A Long Journey Ahead: Eggs to Brood Stock



Fish biologist Henry Quinlan with the Ashland FWCO holds a 24 inch coaster brook
trout captured during the 2018 gamete collection in Tobin Harbor on Isle Royale
National Park. Credit: USFWS

The U.S. Fish and Wildlife Service (USFWS) annually stocks more than a million brook trout of different life stages across the country. In the Midwest region, Iron River National Fish Hatchery (NFH) maintains a captive line of Isle Royale strain coaster brook trout for stocking in Lake Superior waters in support of the Brook Trout rehabilitation plan.

To maintain genetic diversity within the brood stock, new brood lines are periodically developed. Every three to five years biologists from the USFWS Ashland Fish and Wildlife Conservation Office, Iron River NFH and Genoa NFH travel to Isle Royale National Park to collect gametes from the self-sustaining coaster brook trout population in Tobin Harbor. Brook trout spawning occurs in October at Isle Royale National Park. In Tobin Harbor, fish spawn along the shoreline in a mixture of sand, gravel and cobble substrate.

Fish are collected throughout Tobin Harbor using fyke nets placed along the shoreline. Nets are monitored on a daily basis and length, weight, sex and reproductive condition data are collected from all brook trout captured. If the fish are releasing gametes, they are transferred to a temporary holding pen for spawning. Spawning commences once we collect enough ripe adults to meet our target number of families. Milt from males is collected in individual containers and checked under a microscope for sperm motility. This test determines if the milt is active and helps prevent failed fertilization. Approximately 600 eggs are collected from each female, roughly one-half to one quarter of the total produced. After milt and egg collection the fish are released back to the wild. Eggs collected from each female are evenly divided into two batches and each batch is fertilized with milt from one male creating two families per female.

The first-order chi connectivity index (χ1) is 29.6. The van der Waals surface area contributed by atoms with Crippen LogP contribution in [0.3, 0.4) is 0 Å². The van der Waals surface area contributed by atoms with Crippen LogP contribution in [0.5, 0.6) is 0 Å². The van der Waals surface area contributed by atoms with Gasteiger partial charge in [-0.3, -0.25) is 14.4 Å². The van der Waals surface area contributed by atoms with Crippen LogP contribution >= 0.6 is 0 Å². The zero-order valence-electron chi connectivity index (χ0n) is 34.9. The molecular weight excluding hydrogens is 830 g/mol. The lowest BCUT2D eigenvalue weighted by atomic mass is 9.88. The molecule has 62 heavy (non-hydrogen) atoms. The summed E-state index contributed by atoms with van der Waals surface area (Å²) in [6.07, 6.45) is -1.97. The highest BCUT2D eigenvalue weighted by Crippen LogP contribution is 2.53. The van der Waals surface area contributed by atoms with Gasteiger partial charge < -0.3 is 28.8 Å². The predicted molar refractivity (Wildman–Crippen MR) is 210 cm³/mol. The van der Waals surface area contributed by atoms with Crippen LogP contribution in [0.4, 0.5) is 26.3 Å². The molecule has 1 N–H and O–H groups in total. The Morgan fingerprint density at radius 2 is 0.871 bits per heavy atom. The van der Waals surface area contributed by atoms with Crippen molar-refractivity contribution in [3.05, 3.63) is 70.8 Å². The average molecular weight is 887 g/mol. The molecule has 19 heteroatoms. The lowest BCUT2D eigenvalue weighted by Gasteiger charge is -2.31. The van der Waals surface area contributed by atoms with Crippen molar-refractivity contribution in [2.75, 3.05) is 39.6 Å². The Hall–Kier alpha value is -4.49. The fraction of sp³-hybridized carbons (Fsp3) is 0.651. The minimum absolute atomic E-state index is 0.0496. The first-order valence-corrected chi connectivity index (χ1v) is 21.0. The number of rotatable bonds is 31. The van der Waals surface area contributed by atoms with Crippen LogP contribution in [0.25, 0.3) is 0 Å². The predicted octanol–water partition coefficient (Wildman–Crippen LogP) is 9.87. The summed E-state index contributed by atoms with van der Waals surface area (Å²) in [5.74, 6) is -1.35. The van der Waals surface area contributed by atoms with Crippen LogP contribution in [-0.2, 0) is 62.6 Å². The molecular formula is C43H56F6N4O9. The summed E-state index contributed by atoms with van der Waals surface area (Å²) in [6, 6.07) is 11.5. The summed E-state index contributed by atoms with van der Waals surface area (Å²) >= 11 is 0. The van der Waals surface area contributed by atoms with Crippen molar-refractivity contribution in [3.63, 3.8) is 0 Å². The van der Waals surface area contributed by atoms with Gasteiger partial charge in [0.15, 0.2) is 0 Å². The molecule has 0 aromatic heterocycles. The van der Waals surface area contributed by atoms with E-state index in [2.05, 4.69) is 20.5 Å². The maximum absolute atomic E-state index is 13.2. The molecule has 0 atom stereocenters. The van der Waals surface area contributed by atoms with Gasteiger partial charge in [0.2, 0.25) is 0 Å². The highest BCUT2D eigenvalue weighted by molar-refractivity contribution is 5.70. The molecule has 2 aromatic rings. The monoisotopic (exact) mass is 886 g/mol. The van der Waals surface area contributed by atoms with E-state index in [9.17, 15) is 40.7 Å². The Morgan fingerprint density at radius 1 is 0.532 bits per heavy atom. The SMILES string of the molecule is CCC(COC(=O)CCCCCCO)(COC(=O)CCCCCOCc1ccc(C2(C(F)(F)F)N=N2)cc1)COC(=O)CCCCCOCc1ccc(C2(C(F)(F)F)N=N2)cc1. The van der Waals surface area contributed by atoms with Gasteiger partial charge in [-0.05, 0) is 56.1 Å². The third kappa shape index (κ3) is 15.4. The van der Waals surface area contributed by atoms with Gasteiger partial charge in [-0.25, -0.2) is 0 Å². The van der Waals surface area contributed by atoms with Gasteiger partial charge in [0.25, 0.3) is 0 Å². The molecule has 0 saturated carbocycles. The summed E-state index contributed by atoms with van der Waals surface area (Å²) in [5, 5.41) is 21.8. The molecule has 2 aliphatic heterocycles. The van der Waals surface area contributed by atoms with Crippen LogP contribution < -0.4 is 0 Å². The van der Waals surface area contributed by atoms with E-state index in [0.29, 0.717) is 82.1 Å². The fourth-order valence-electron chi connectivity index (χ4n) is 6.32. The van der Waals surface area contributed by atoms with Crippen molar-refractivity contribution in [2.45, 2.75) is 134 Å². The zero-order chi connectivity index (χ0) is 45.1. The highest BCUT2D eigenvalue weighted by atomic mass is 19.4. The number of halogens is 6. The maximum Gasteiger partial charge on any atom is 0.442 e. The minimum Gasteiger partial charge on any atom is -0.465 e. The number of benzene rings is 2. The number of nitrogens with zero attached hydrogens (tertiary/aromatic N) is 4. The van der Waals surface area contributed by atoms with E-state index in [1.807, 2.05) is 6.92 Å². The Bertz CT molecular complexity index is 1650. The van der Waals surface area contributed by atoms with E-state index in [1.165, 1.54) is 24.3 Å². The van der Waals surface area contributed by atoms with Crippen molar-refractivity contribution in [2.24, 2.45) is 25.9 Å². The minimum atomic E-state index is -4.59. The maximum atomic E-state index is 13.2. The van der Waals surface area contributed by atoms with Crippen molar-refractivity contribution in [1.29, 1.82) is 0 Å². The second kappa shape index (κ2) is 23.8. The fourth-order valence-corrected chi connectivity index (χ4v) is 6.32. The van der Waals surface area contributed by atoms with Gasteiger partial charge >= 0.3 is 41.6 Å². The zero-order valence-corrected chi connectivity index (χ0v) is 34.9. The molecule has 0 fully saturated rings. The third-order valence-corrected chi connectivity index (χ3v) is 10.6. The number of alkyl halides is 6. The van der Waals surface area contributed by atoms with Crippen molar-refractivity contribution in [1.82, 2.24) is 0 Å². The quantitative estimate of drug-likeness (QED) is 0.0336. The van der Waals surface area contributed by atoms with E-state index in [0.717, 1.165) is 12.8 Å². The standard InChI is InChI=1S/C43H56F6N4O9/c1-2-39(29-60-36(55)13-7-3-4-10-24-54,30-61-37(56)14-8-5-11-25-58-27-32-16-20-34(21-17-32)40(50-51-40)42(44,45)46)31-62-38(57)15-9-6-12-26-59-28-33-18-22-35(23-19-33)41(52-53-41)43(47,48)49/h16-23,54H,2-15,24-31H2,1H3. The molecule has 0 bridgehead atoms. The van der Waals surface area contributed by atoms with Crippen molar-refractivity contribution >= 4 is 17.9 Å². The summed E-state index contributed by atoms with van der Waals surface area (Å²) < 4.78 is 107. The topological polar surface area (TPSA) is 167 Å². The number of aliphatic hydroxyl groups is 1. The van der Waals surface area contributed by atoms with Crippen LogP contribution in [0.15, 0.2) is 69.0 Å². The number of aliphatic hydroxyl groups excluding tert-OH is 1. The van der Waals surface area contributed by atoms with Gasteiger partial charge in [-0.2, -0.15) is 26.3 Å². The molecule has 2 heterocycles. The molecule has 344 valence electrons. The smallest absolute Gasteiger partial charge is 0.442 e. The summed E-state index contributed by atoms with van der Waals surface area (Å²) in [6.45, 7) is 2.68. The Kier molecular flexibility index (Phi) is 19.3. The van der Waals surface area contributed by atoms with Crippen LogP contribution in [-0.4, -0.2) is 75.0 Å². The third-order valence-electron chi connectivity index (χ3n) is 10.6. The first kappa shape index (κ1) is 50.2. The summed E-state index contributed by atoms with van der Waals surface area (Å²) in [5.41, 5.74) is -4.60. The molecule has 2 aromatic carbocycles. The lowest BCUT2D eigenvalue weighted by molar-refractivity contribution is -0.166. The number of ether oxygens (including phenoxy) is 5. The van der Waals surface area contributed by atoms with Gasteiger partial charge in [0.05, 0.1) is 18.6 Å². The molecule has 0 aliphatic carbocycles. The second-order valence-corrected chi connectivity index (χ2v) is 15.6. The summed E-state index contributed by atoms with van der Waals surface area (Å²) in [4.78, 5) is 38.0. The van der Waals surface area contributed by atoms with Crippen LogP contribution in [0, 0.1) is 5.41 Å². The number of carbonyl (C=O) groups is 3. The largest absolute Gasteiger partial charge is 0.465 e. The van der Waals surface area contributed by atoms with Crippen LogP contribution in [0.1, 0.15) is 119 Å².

Hatchery biologists from Iron River NFH and Genoa NFH collect eggs from a female
brook trout in Tobin Harbor during the 2018 gamete collection. Credit: USFWS


The fertilized eggs are then transported from Isle Royale National Park to an isolation rearing facility at Genoa NFH in Genoa, Wisconsin. There they are incubated and the newly hatched fish raised for 18 months during which time they undergo several fish health inspections by staff at the USFWS La Crosse Fish Health Laboratory in Onalaska, Wisconsin. If the brood class passes three fish health inspections and are confirmed healthy, they are transported to Iron River NFH in Iron River, Wisconsin where they are incorporated into the coaster brook trout brood program to produce offspring for restoration stocking by USFWS and partner fishery agencies in Lake Superior.

Interpretive Center Open: Volunteers are vital to welcoming visitors

The Genoa hatchery at long last opened our interpretive center this summer. This was due to the help of a cast of thousands as we like to say, as it really took the inspiration and creativity of thousands to make the dream of bringing this building to life. The building tells many different stories of the Region and its natural surroundings, but also includes the unique history and story of conservation of the Upper Mississippi Region. Helping us in this adventure was our Friends Group, and our local area volunteers. They have contributed to the telling of these stories by creating and staffing the gift store throughout the summer. The store features educational items on local history such as the Blackhawk War, and the rich history of the River Region.